3.1.2 Thermal analysis

The analyses of the results of the thermal properties of the powder are presented in Figure 1. The thermogravimetric analysis (TGA) (in red) provides the loss of mass of the material during thermal degradation. The heat treatment process is that described by Verma et al. [26]. The blue-colored thermogravimetric (DTG) curve gives the shell degradation temperature profile as defined by Balakrishnan et al. [27].

Figure 1.

Thermogravimetric and differential scanning calorimetry of raw cocoa powder hulls.

Careful observation shows that from 440°C all organic matters have been degraded.

The spectrum in Figure 1 shows four main phases of mass loss. The first mass loss of 8.00% by weight is between 40 and 100°C and has a peak around 86°C; it reflects the loss of free water contained in the cocoa shell powder. The second loss of mass corresponds to a loss of mass of 64.50% observed between 300 and 400°C, with a maximum DTG at 321°C. It is attributed to the destruction of sugars, in particular polysaccharides (hemicelluloses and cellulose) in cocoa shell powder [26]. The third loss of 22.60% observed between 321 and 401°C could reflect the degradation of the cellulose contained in the powder; in fact, cellulose would degrade at around 401°C. Between 401°C and 423°C, a loss of 5.12% is observed with a peak at around 423°C, which would be due to the destruction of lignin at 423°C, these results are consistent with those found by [26].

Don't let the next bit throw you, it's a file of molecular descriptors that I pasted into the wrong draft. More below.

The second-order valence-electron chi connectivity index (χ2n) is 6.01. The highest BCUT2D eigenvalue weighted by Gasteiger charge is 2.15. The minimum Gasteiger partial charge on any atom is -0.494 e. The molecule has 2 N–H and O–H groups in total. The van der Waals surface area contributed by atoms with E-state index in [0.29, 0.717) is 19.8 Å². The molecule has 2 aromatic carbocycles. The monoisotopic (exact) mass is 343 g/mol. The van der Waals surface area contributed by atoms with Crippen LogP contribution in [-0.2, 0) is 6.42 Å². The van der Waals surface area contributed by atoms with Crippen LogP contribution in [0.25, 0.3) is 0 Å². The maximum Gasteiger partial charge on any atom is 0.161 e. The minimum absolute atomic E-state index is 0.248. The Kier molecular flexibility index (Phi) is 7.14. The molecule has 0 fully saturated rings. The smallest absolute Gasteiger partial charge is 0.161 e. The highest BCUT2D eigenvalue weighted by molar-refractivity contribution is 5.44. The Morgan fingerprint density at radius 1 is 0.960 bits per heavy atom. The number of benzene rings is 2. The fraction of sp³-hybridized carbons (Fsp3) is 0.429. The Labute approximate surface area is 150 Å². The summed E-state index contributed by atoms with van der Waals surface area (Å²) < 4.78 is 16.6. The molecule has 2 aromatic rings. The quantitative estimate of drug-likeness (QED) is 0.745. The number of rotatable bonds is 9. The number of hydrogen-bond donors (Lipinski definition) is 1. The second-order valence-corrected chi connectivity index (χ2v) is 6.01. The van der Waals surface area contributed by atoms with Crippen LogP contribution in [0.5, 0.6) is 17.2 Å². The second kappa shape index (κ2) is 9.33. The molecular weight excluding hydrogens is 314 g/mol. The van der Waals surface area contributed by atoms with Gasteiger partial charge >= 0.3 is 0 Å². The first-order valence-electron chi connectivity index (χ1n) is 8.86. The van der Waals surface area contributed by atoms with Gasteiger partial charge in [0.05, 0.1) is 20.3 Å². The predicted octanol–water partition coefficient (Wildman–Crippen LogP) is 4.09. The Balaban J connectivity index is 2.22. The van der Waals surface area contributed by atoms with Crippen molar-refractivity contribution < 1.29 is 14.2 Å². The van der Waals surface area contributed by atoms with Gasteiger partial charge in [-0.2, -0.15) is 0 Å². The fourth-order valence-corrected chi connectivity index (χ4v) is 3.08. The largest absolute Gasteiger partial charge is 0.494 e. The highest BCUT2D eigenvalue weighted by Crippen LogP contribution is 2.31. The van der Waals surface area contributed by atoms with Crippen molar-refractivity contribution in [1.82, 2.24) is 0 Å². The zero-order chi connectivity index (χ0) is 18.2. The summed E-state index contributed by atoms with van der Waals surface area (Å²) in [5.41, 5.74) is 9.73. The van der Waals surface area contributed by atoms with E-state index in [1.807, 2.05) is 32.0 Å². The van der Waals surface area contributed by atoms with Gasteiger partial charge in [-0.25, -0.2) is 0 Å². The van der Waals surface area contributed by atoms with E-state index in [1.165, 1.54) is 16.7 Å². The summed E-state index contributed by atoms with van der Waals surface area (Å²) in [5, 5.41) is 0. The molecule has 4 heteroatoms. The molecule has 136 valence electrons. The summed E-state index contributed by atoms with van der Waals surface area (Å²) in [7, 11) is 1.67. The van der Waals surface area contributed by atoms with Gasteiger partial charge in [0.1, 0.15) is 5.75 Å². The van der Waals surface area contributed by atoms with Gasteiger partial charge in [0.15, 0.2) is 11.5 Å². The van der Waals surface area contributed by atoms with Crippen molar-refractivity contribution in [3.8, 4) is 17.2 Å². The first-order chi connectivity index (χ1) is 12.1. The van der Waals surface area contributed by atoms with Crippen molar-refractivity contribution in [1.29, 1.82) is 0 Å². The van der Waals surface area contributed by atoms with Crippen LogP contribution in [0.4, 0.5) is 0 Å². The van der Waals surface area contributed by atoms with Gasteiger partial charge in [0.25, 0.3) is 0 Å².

With regard to the physicochemical properties of these powders, we can conclude that the major compounds are cellulose, hemicellulose, and lignin, which are present in our powder, they degrade with a strong loss of mass [28]. In addition, hemicelluloses decompose at low temperature, due to their weak molecular structure. In addition to their low molecular mass, they have less regular structures in their chains [28]. The curve in Figure 1 shows four thermal accidents. One endothermic peak is observed at low temperature around 86°C and three exothermic peaks lie between 321°C, 401°C, and 423°C. The peak around 86°C would correspond to the free water contained in the powders, and the other peaks would reflect respectively the degradation of the hemicelluloses, celluloses, and lignin of the cocoa powder hulls [28]. Table 4 shows the different types of thermal phenomena that occur during the thermal analysis of the sample.

Temperature (°C)Partial loss of mass (%)Total loss of mass (%)Type of reaction
Powder of cocoa hulls86

Table 4.

Types of thermal phenomena.

3.1.3 Infrared Fourier transform analysis

As shown in Figure 2 and Table 5, the IRTF analysis of cocoa hulls powder shows different peak intensities.

Figure 2.

Infrared of raw cocoa shell powder.

Number of waves (cm−1)Attribution
3315√ (OH) of lignin and polysaccharides
2927as (C▬H) of CH and CH2
1733√ (C〓O) esters and carboxylic acids (xylans, lignins)
1602Lignin aromatic skeleton
1455δas (C▬H) from lignin and xylans
1417δas (C▬H) polysaccharides
1371δas (C▬H) of cellulose and hemicelluloses
1317CH2 from cellulose and hemicellulose
1234√ (C▬O) of methoxy groups of lignin
1025δ (C▬O) of polysaccharides δ (C▬OH) of cellulose
896δ (CH) of cellulose
600δ (CO▬H) of cellulose

Table 5.

IR spectrum of cocoa shell powder: the characteristic infrared vibration bands, relating to CCP.

√ is the strain in vibration and δ is the strain in rotation.